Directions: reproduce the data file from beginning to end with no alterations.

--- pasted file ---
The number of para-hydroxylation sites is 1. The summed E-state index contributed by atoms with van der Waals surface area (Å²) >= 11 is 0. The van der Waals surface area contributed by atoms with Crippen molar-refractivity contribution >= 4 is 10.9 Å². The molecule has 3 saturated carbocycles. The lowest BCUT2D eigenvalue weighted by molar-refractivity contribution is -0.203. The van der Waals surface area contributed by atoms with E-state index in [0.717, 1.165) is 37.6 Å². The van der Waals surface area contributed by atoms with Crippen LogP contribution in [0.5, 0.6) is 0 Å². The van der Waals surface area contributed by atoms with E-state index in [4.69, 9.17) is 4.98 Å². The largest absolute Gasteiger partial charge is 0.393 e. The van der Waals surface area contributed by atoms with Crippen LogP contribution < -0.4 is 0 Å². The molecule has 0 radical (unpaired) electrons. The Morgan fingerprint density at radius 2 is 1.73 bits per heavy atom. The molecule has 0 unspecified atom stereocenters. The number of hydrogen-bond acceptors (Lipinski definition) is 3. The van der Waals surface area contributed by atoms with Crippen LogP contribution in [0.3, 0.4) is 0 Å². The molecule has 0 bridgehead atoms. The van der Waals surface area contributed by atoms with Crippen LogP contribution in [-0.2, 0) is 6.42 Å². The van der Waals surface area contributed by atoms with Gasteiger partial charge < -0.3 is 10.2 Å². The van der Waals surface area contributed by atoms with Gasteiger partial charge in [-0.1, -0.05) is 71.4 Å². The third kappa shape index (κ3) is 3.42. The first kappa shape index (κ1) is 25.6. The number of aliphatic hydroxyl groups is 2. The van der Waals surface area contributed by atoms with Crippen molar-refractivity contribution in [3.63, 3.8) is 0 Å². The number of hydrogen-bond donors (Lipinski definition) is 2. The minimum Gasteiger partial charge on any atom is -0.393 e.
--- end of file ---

The number of para-hydroxylation sites is 1. The summed E-state index contributed by atoms with van der Waals surface area (Å²) >= 11 is 0. The van der Waals surface area contributed by atoms with Crippen molar-refractivity contribution >= 4 is 10.9 Å². The molecule has 3 saturated carbocycles. The lowest BCUT2D eigenvalue weighted by molar-refractivity contribution is -0.203. The van der Waals surface area contributed by atoms with E-state index in [0.717, 1.165) is 37.6 Å². The van der Waals surface area contributed by atoms with Crippen LogP contribution in [0.5, 0.6) is 0 Å². The van der Waals surface area contributed by atoms with E-state index in [4.69, 9.17) is 4.98 Å². The largest absolute Gasteiger partial charge is 0.393 e. The van der Waals surface area contributed by atoms with Crippen LogP contribution < -0.4 is 0 Å². The molecule has 0 radical (unpaired) electrons. The Morgan fingerprint density at radius 2 is 1.73 bits per heavy atom. The molecule has 0 unspecified atom stereocenters. The number of hydrogen-bond acceptors (Lipinski definition) is 3. The van der Waals surface area contributed by atoms with Crippen LogP contribution in [0.3, 0.4) is 0 Å². The molecule has 0 bridgehead atoms. The van der Waals surface area contributed by atoms with Crippen LogP contribution in [-0.2, 0) is 6.42 Å². The van der Waals surface area contributed by atoms with Gasteiger partial charge < -0.3 is 10.2 Å². The van der Waals surface area contributed by atoms with Gasteiger partial charge in [-0.1, -0.05) is 71.4 Å². The third kappa shape index (κ3) is 3.42. The first kappa shape index (κ1) is 25.6. The number of aliphatic hydroxyl groups is 2. The van der Waals surface area contributed by atoms with Crippen molar-refractivity contribution in [3.63, 3.8) is 0 Å². The number of hydrogen-bond donors (Lipinski definition) is 2. The minimum Gasteiger partial charge on any atom is -0.393 e.